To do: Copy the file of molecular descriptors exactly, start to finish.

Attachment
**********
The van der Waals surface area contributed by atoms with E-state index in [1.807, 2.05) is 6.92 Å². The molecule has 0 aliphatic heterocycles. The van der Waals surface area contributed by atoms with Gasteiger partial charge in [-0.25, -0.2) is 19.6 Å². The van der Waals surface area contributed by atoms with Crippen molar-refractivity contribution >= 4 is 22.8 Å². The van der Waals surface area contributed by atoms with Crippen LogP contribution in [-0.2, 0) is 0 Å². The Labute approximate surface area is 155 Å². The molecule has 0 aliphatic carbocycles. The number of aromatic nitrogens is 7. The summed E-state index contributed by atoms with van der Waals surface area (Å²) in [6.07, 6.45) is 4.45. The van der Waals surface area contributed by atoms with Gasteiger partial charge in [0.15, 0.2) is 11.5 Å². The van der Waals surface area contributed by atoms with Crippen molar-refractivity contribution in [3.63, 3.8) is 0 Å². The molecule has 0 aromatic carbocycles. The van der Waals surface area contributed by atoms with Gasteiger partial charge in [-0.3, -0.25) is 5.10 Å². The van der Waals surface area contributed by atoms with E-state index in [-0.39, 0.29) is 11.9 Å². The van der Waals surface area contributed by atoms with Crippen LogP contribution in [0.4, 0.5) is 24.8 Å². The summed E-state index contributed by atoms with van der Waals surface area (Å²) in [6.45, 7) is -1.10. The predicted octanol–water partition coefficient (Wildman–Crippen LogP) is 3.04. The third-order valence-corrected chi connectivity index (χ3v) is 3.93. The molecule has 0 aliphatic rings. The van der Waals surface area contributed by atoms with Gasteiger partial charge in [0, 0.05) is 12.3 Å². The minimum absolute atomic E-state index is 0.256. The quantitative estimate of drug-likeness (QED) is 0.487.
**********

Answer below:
The van der Waals surface area contributed by atoms with E-state index in [1.807, 2.05) is 6.92 Å². The molecule has 0 aliphatic heterocycles. The van der Waals surface area contributed by atoms with Gasteiger partial charge in [-0.25, -0.2) is 19.6 Å². The van der Waals surface area contributed by atoms with Crippen molar-refractivity contribution >= 4 is 22.8 Å². The van der Waals surface area contributed by atoms with Crippen LogP contribution in [-0.2, 0) is 0 Å². The Labute approximate surface area is 155 Å². The molecule has 0 aliphatic carbocycles. The number of aromatic nitrogens is 7. The summed E-state index contributed by atoms with van der Waals surface area (Å²) in [6.07, 6.45) is 4.45. The van der Waals surface area contributed by atoms with Gasteiger partial charge in [0.15, 0.2) is 11.5 Å². The van der Waals surface area contributed by atoms with Crippen molar-refractivity contribution in [3.63, 3.8) is 0 Å². The molecule has 0 aromatic carbocycles. The van der Waals surface area contributed by atoms with Gasteiger partial charge in [-0.3, -0.25) is 5.10 Å². The van der Waals surface area contributed by atoms with E-state index in [-0.39, 0.29) is 11.9 Å². The van der Waals surface area contributed by atoms with Crippen LogP contribution in [0.4, 0.5) is 24.8 Å². The summed E-state index contributed by atoms with van der Waals surface area (Å²) in [6.45, 7) is -1.10. The predicted octanol–water partition coefficient (Wildman–Crippen LogP) is 3.04. The third-order valence-corrected chi connectivity index (χ3v) is 3.93. The molecule has 0 aliphatic rings. The van der Waals surface area contributed by atoms with Gasteiger partial charge in [0, 0.05) is 12.3 Å². The minimum absolute atomic E-state index is 0.256. The quantitative estimate of drug-likeness (QED) is 0.487.